The reason for this interest will likely be that to date Bluetooth has been a relatively short-range technology. Most of the applications we see operate within 10 meters of each other and are typically in the same space. The only major obstacle usually being the human body (although that is a considerable obstacle at 2.4GHz). This means the range desired was usually attainable and during development some empirical testing would occur, performance would be acceptable, and the product would ship.
With indoor whole-home coverage type applications, products have the challenge of overcoming obstacles such as walls, doors, windows etc. and they need to be considered. The testing we have done with Bluetooth 5 show it works favorably and acceptably covers a typical house, but again, what do you decide is typical?
Empirical testing will always be a part of wireless product development, regardless of technology. With Bluetooth 5 long range there are some formulas such as the Friis equation, and typical absorption characteristics that can be helpful to consider at the outset so you can set realistic goals.
- Just a note on this, and as said we will cover this in depth in a later blog very soon -
Increased broadcast capacity with Advertising Extensions
The third significant improvement that comes with Bluetooth 5 is increased broadcast capacity compared to previously (x8). These improvements will have a significant impact in the world of beacons and will expand the range of use cases for them.
With longer packets now possible and the option of LE coding it is possible that advertising channels could become saturated with traffic. This feature allows for advertising data with small packets (equal to or less than 31 bytes) to occur normally on the 3 advertising channels. When using longer packets (up to 255 bytes) a new non-advertising channel is negotiated and the larger data packet will occur on this non-advertising channel, this is shown in fig 7.
Fig 7. Legacy advertising and advertising extensions
This change in the nature of advertising and the use of non-advertising channels for data payloads means some synchronization is also necessary so both TX and RX know where to go to exchange data. Advertising Extensions defines a method for sending periodic advertisements (PA) on a deterministic interval to support true connectionless broadcast. PA uses a channel selection algorithm and intervals in the same way as a connection does.
- Much more on Advertising Extensions in a future blog -
Developing for Bluetooth 5
As a developer, you probably want to know how much more work is involved in taking advantage of the new features using the nRF52840 and the nRF52832. The answer is very little, and if you have had experience with Bluetooth low energy development on recent SoftDevices from Nordic, you will be in very familiar territory. Typical applications will make a call to the SoftDevice and set up the required Data rate mode, from there the device will be operating using the mode selected. Of course, other latency considerations need to be taken into account in your application, these will reduce if you are using faster data rates and will increase if you are using slower ones.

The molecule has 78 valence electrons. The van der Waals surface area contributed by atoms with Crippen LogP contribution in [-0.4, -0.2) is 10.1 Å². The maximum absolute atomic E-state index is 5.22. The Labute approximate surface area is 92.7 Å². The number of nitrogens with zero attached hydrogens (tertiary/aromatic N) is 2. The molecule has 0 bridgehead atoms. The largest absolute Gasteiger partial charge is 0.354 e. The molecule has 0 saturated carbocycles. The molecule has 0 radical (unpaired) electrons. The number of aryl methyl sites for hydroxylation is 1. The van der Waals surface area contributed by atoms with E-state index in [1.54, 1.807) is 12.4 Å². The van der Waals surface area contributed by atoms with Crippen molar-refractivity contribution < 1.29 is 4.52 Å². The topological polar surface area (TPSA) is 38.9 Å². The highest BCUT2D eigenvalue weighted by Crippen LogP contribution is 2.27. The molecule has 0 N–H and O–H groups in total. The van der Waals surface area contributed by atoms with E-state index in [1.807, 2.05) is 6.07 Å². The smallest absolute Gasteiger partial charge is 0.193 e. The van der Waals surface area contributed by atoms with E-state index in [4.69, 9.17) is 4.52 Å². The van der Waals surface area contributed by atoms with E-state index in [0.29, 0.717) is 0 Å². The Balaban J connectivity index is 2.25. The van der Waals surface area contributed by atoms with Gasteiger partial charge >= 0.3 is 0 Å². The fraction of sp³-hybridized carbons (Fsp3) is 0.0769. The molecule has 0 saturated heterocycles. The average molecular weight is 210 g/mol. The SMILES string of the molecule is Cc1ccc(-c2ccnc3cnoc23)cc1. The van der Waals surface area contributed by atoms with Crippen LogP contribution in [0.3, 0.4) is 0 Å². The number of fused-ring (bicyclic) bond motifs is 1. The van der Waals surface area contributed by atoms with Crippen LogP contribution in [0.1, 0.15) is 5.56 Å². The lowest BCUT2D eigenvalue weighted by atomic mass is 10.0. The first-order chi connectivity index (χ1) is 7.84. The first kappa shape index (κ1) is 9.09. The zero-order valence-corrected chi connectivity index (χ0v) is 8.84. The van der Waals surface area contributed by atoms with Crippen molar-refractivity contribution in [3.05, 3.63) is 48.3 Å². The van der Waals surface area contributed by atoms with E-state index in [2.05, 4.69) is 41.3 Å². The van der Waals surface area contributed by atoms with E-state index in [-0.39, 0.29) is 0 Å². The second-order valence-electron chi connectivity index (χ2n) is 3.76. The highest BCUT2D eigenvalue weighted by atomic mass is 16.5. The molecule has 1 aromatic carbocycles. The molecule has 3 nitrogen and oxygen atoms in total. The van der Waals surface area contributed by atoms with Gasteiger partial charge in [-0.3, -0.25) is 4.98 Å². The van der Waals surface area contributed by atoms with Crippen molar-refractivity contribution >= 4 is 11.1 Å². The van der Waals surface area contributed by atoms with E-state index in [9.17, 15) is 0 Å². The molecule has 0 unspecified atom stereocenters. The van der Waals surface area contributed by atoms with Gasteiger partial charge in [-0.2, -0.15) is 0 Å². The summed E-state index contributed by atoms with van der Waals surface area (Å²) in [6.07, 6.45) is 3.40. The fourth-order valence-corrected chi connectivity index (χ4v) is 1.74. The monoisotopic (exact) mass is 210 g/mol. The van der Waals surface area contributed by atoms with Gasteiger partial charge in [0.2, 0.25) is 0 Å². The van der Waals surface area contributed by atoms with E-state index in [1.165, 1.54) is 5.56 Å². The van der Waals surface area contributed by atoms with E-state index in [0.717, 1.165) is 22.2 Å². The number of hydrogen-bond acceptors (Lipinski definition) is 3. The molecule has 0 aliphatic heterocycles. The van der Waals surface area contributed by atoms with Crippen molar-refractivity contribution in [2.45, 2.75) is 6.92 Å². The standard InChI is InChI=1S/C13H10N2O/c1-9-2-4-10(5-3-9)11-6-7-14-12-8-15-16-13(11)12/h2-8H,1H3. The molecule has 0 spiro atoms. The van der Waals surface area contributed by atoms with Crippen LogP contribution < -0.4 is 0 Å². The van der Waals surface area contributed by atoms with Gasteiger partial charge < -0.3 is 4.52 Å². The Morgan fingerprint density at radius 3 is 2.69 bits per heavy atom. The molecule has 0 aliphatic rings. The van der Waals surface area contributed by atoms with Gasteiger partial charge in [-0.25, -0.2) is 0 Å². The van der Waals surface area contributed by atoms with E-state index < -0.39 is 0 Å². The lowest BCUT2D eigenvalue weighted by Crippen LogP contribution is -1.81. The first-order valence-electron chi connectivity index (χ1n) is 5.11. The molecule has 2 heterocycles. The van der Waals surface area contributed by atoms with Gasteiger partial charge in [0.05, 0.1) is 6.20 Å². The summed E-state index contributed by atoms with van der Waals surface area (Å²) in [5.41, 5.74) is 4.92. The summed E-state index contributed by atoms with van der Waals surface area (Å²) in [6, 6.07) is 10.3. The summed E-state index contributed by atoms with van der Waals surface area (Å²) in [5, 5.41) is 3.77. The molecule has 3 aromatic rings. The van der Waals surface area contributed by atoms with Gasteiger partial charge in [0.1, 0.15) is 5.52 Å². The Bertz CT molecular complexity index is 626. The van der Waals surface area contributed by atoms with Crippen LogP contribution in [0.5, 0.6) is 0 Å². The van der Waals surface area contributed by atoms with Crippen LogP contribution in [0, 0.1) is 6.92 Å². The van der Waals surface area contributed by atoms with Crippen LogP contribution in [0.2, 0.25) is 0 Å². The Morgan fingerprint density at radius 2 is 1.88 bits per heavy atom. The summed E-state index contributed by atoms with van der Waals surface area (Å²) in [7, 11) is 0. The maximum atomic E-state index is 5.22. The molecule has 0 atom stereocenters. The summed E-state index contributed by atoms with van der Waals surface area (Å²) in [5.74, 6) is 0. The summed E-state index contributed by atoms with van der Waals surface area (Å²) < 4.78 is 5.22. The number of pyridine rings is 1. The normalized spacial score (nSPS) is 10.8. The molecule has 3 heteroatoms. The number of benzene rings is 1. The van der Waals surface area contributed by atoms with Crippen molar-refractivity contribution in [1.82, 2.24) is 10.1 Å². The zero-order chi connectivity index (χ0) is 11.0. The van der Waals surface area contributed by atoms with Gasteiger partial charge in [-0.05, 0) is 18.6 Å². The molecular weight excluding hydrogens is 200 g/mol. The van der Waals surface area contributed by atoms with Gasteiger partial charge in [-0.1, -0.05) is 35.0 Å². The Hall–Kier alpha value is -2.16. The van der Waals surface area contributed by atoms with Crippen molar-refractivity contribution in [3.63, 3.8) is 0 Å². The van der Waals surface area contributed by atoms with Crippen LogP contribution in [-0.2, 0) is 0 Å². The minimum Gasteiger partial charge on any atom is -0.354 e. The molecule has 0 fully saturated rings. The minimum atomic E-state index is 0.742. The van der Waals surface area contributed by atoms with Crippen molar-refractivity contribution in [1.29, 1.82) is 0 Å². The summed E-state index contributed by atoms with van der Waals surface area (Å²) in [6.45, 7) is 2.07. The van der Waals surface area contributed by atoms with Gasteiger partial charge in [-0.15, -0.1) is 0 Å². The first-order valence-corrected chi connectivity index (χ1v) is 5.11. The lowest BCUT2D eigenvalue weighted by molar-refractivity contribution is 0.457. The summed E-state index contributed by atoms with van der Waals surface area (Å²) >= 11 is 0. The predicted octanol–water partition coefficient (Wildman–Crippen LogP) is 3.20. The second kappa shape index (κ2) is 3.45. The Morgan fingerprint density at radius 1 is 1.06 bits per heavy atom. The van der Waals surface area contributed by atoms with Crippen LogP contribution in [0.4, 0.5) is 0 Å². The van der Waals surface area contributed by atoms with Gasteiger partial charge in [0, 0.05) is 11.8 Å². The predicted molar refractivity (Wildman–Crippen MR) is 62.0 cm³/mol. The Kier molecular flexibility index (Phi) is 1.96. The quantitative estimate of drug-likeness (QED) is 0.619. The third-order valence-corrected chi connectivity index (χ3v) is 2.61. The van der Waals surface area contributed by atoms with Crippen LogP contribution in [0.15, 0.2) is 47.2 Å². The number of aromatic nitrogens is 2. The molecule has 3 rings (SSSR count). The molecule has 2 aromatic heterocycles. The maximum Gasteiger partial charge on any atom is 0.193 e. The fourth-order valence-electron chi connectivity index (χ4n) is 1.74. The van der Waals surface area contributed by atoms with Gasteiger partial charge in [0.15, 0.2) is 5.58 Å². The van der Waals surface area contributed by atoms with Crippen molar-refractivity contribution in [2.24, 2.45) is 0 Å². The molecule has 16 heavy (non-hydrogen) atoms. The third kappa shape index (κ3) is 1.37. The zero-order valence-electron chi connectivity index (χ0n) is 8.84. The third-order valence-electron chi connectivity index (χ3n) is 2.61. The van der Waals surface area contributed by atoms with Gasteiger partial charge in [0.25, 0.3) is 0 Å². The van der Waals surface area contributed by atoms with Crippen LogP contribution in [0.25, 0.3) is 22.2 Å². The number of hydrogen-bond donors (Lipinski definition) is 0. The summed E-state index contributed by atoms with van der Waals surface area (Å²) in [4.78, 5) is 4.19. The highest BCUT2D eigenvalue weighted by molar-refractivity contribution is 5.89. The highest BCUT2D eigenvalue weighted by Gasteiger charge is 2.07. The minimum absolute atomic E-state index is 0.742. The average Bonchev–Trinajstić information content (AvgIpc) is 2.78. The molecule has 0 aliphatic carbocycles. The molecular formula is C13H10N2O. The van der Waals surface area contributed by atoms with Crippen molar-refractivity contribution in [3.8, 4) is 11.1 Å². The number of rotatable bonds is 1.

It will depend on who you are talking to
There are clearly great improvements in Bluetooth 5. But it is also the case that there are dependencies on the underlying hardware capabilities of the radios involved. There are now four distinct data rates available. Clearly, these cannot be catered for in a firmware update alone, the device must be physically capable of these features at the PHY layer.
This will be an important consideration for developers whilst this technology is still in the early adoption phase. A huge amount of Bluetooth low energy products in the market have smartphones as a part of their use cases, it is important to remember Bluetooth 5 may take a time to propagate across a broad range of smartphones both in terms of hardware and firmware support.
nRF52 series ready for the Bluetooth of today and tomorrow
The nRF52840 and nRF52832 enable you design products today for Bluetooth 5 supporting as they do the respective PHY level features (nRF52832 for 2Mbs, nRF52840 all features). Therefore, you can release Bluetooth 5 ready products early and develop them in such a way as to take advantage of Bluetooth 5 when they encounter a peer device, such as a smartphone, that also supports Bluetooth 5.
This is where a prime benefit of the nRF52 series comes into play. They are flash-based SoCs.
So you can release products with Bluetooth stacks that are in widespread use in the market with smartphones and other connectable devices. Right now that is Bluetooth v4.1 and v4.2.
Because the nRF52 series have a flash-based architecture and its native support for over the air firmware upgrades (OTA-DFU) you can put products into market to running Bluetooth 4.2 or 4.1 stacks (available from Nordic)and as and when Bluetooth 5 is more widespread in the smartphone market, release a firmware upgrade and seamlessly upgrade your products to Bluetooth 5 without fuss to the consumer.
So, the nRF52 series - Offering you the best of all worlds,so get designing for Bluetooth 5 now, we've got you covered.
- Stay tuned to Nordic Developer Zone for more upcoming blogs on the nuts and bolts of Bluetooth 5 with the nRF52 series SoCs -